The Stepping Stone To Reading That Parents Often Overlook
Mathilde Cerioli, PhD in cognitive neuroscience & positive discipline advocate
It is almost as exciting for parents to see children start to recognize the alphabet as it is to hear them say their first words. As such, parents often tend to focus most of their attention on singing the alphabet song and teaching their children the letters. Indeed, letter recognition is an integral part of learning to read. However, there is an often-overlooked reading skill that children need to master before learning to read: phonemic awareness.
Phonemic awareness is the last step of phonological awareness. When children learn a language, they will first develop word awareness, which is their ability to distinguish the beginning and end of each word. Then, syllable awareness, the ability to isolate each syllable, and finally, they will develop phonemic awareness.
- Phonemic awareness: individual sounds of a language that make up spoken words. Phonemic awareness is a crucial step to promoting fluent literacy. Once children master phonemic awareness, they will be ready to move on to phonics
- Phonics: the relationship between the phonemes and written symbols
Phonemic awareness refers to the oral and auditory understanding that spoken words are made up of individual sounds called phonemes. A phoneme is the smallest unit of sound in a given language. For example the words <tap> and <beak> are both made up of 3 phonemes /t/a/p/ and /b/i/k/. Children can develop phonemic awareness without recognizing any letters, and this skill will be essential for them in learning how to read. In fact, this skill predicts literacy performance more accurately than other variables such as intelligence, vocabulary, and socioeconomic status, according to Gillon, 2004.
It probably feels counterintuitive that an essential skill to becoming a fluent reader doesn’t have to do much with letters at all. But both reading and writing are highly auditory processes. Before even knowing what letter makes what sound, children have to have a clear and distinct understanding of the different sounds that make up their language. This is why phonemic awareness is critical for both reading and writing.
When reading a word, children have to understand what phonemes are present. For instance, « tap » and « top » are highly similar. To read and spell them correctly, children need to distinguish between and properly identify the phonemes /a/ and /o/. The more confident children are with associating phonemes together and manipulating them, the easier reading will be. This skill will largely contribute to helping them become fluent readers.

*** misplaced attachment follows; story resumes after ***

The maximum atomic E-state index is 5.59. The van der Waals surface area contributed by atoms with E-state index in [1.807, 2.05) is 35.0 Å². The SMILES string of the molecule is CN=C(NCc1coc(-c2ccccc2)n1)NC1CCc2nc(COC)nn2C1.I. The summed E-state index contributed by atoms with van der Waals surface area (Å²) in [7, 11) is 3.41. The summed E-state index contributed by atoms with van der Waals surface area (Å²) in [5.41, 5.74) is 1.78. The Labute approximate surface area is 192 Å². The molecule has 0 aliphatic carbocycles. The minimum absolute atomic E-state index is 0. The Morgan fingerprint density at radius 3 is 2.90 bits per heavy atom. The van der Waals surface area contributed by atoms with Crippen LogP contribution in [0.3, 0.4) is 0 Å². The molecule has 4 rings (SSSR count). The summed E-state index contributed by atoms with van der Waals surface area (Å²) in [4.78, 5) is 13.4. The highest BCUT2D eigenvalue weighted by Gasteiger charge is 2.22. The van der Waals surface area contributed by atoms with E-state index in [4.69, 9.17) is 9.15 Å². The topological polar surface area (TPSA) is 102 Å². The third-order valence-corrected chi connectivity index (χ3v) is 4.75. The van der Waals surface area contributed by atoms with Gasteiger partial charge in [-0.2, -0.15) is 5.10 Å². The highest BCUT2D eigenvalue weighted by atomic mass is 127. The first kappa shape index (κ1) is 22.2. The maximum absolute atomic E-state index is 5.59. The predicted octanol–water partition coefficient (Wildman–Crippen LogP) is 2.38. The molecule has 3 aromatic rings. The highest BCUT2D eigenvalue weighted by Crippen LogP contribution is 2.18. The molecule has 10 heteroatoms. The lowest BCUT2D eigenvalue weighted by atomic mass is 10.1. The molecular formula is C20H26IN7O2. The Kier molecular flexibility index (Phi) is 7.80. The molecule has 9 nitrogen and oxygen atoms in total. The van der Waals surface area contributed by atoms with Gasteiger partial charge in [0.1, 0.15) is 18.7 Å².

When writing a word, phonemic awareness becomes essential for proper spelling. To correctly spell a word, children need to identify each phoneme present. For instance, when writing the word tap, children must first find all the phonemes of /t/, /a/, /p/. When children start spelling, they can often overlook the medial sound or misidentify it and spell it « tp » or « tup ».
Once children start mastering phonemic awareness, they will be fully ready to move on to the next phase of learning to read with phonics. This is when they begin learning the relationship between the phonemes and written symbols. For example, children will learn that to make the phoneme /t/, we use the letter t, or that to form the sound /th/, they have to combine the letters t and h together. It is easy to understand that to get to this stage, having a clear understanding of all the different phonemes that make up oral words will play an essential role in reading and writing.
In other words, if you want to help your preschooler learn to read, don’t start by trying to make them read! Instead, play games with them to encourage the development of phonemic awareness. You can make it easy and fun. And, because it is auditory, you can do it on the go. You can also download below our printable made of fun and engaging activities to help your little one develop their phonemic awareness.
Gillon, G. T. (2004). Phonological awareness: From research to practice. New York: The Guilford Press.
Blachman, B. A. (2000). Phonological awareness. In M. L. Kamil, P. B. Rosenthal, P. D. Pearson, and R. Barr (eds.), Handbook of reading research, 3, pp. 483-502. Mahwah, NJ: Erlbaum.
National Reading Panel. (2000). Teaching children to read: An evidence-based assessment of the scientific research literature on reading and its implications for reading instruction. Washington, DC: National Institute of Child Health and Human Development.
Start practicing early-reading together. Designed by PhD in Cognitive Neuroscience, Mathilde Ceroli, it will help little ones master the 1st step to become a good reader. Sit with your child for 15 minutes and see the progress!
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